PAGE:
Documentation

Discovery rules (LLD)

Use low-level discovery as much as possible. This helps to avoid unsupported items as well as to improve templates flexibility.

Good Bad
Discovering temperature sensors using LLD
Discovering network interface using LLD
Discovering CPU cores using LLD
CPU core #1 utilization, Sensor 1 temperature value, network interface Fa0/0 directly by statically creating items without using LLD

Configuration

Naming

Choose a simple, descriptive name for each discovery rule. Make sure it always ends with the “discovery” word.

Good Bad
Network interface discovery
CPU core discovery
Network
Discovery of CPU cores

Items, triggers, graphs names generated from LLD should be prefixed with the discovery entity name they belong to. The only exception is the singleton discovery pattern.

Update interval

Low-level discovery is considered a heavy operation in Zabbix, so its frequency should be low. Consider always starting at 1 per hour.

If discovery uses another frequent item as a source (Item type = dependent item) - apply “Discard unchanged with heartbeat” preprocessing for such discovery. You can also use such preprocessing for other discoveries too.

In such case, you can also use discovery preprocessing to filter out toggling parts of the low-level discovery data, for example, for data coming from master item:

[ 
        {
         “volume_name”: “my disk1”,
         “volume_size”:  1000000000000,
         “volume_used”:  800000000000,
         “volume_updated_at”: “2019-07-01 00:00:00”
        },
        {
         “volume_name”: “my disk2”,
         “volume_size”:  1000000000000,
         “volume_used”:  800000000000,
         “volume_updated_at”: “2019-07-01 00:00:00”
        }
       ]

For such output consider transforming this array using JS or JSONPath preprocessing to:

[ 
        {
         “volume_name”: “my disk1”
        },
        {
         “volume_name”: “my disk2”
        }
       ]

Before applying throttling discard rule.

Keep lost resources period

Keep it to default: 30d.

Filters

Use user macros in filters

Consider using user macros in filters, two for each useful LLD macro.

Good Bad
{#IFNAME} MATCHES {$NET.IF.IFNAME.MATCHES}
{#IFNAME} NOT_MATCHES
{$NET.IF.IFNAME.NOT_MATCHES}
..
{#IFTYPE} MATCHES {$NET.IF. IFTYPE.MATCHES}
{#IFTYPE} NOT_MATCHES {$NET.IF.IFTYPE.NOT_MATCHES}

Where:
{$NET.IF.IFNAME.MATCHES} = ^.*$
{$NET.IF.IFNAME.NOT_MATCHES} = (^Software Loopback Interface|^NULL[0-9.]*$| ^[Ll]o[0-9.]*$| ^[Ss]ystem$|^Nu[0-9.]*$)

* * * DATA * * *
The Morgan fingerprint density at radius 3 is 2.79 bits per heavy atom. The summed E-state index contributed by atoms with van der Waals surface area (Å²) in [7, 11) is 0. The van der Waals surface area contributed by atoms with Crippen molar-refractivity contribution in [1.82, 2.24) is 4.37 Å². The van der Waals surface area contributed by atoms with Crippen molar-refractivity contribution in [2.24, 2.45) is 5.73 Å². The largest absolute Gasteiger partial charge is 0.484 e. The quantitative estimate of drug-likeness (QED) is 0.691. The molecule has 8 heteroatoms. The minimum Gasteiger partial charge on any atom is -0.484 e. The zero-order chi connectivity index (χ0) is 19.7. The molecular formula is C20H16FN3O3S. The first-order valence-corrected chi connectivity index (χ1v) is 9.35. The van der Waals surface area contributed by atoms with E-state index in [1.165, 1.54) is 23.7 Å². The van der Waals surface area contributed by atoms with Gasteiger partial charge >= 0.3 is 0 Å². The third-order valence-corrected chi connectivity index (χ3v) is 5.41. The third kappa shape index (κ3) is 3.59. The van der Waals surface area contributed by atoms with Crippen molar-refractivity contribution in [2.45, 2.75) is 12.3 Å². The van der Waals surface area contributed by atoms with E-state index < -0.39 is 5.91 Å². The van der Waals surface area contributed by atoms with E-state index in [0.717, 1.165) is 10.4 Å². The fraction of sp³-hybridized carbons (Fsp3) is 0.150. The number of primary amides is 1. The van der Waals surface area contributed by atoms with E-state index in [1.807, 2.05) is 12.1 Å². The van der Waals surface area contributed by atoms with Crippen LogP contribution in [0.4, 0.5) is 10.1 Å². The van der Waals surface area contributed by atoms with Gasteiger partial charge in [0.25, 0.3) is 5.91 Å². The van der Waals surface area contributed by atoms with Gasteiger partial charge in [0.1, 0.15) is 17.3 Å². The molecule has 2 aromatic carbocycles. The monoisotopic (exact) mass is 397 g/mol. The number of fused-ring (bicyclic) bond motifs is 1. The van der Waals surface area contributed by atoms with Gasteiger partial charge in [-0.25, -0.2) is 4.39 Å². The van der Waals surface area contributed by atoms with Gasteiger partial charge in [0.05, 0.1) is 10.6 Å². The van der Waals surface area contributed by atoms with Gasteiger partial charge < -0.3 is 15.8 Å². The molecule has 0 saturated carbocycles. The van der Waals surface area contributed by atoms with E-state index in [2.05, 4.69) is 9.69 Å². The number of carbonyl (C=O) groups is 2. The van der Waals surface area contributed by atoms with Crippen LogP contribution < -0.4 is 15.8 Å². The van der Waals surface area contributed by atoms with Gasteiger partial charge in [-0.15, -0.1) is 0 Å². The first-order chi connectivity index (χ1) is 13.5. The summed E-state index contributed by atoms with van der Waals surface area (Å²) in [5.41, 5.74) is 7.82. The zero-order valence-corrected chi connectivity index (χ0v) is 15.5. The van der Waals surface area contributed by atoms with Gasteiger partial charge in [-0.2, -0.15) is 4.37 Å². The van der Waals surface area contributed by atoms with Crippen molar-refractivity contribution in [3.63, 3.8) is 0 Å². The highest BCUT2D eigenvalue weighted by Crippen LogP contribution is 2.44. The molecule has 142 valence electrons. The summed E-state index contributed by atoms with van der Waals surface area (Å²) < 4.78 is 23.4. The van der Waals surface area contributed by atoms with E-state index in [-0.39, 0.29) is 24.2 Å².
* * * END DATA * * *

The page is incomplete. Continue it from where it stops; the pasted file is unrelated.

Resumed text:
And
{$NET.IF. IFTYPE.MATCHES} = ^.*$
{$NET.IF. IFTYPE.NOT_MATCHES} = CHANGE_IF_NEEDED
{#IFNAME} MATCHES "@Network interfaces for discovery"

That way, filters can be redefined on a linked template or host level without changing the template itself.

SNMP

When discovering SNMP OIDs, make sure to use regexes that match both MIB translated values and raw values. This would make discovery filters even if proper MIBs are not loaded into Zabbix server or proxy.

For example, filter for discovering disks when you need to discover only disks of resource type = hrStorageFixedDisk (1.3.6.1.2.1.25.2.1.4)

Good Bad
MATCHES .*(\.4|hrStorageFixedDisk)$ MATCHES .*(hrStorageFixedDisk)$
Tags

LLD items and triggers should contain the same tags as regular items and triggers, but LLD items may have additional custom tags with LLD macros.

For example, the low-level discovery item Interface {#IFNAME}({#IFALIAS}): Operational status might contain the following tags:

 component: network; description: {#IFALIAS}; interface: {#IFNAME}

Where applicable, configure LLD host discovery rule to assign the host tag service to discovered hosts to specify resource references.

For example, discovered hosts "load_balancer", "web01", "web02", "webforum" should all contains the following tag:

service:webserver

Discovery with Zabbix trapper

When pushing items via Zabbix trapper protocol – consider pushing low-level discovery data as well since discovery items support it.

Use preprocessing to build low-level discovery on the fly

With JavaScript preprocessing and other powerful features, you can create low-level discovery data on the fly. Prefer this method over external discovery scripts:

  • To keep discovery rules clearly observable by all future template users
  • To keep discovery as a part of the monitoring solution – easily transferable as part of the template
  • To avoid external dependencies such as external discovery scripts

Example 1

Get Nginx Plus zones stats using Zabbix HTTP agent from URL such as this: http://demo.nginx.com/api/3/http/server_zones

{
         "hg.nginx.org": {
           "processing": 0,